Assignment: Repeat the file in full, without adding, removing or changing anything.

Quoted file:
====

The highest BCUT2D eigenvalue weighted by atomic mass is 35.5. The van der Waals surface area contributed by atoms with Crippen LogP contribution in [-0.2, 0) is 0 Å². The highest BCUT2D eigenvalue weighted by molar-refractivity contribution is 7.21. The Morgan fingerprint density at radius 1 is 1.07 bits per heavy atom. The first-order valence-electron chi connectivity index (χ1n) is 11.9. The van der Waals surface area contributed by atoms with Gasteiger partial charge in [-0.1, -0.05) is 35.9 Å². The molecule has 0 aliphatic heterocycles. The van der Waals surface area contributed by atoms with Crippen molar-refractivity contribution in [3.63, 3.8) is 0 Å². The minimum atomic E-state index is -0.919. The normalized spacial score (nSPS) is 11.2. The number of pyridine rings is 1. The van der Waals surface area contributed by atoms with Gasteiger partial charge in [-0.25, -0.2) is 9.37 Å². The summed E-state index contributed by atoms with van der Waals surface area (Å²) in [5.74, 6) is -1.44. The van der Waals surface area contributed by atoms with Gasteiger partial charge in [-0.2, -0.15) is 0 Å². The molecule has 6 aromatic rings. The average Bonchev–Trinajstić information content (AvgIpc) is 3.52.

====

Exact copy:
The highest BCUT2D eigenvalue weighted by atomic mass is 35.5. The van der Waals surface area contributed by atoms with Crippen LogP contribution in [-0.2, 0) is 0 Å². The highest BCUT2D eigenvalue weighted by molar-refractivity contribution is 7.21. The Morgan fingerprint density at radius 1 is 1.07 bits per heavy atom. The first-order valence-electron chi connectivity index (χ1n) is 11.9. The van der Waals surface area contributed by atoms with Gasteiger partial charge in [-0.1, -0.05) is 35.9 Å². The molecule has 0 aliphatic heterocycles. The van der Waals surface area contributed by atoms with Crippen molar-refractivity contribution in [3.63, 3.8) is 0 Å². The minimum atomic E-state index is -0.919. The normalized spacial score (nSPS) is 11.2. The number of pyridine rings is 1. The van der Waals surface area contributed by atoms with Gasteiger partial charge in [-0.25, -0.2) is 9.37 Å². The summed E-state index contributed by atoms with van der Waals surface area (Å²) in [5.74, 6) is -1.44. The van der Waals surface area contributed by atoms with Gasteiger partial charge in [-0.2, -0.15) is 0 Å². The molecule has 6 aromatic rings. The average Bonchev–Trinajstić information content (AvgIpc) is 3.52.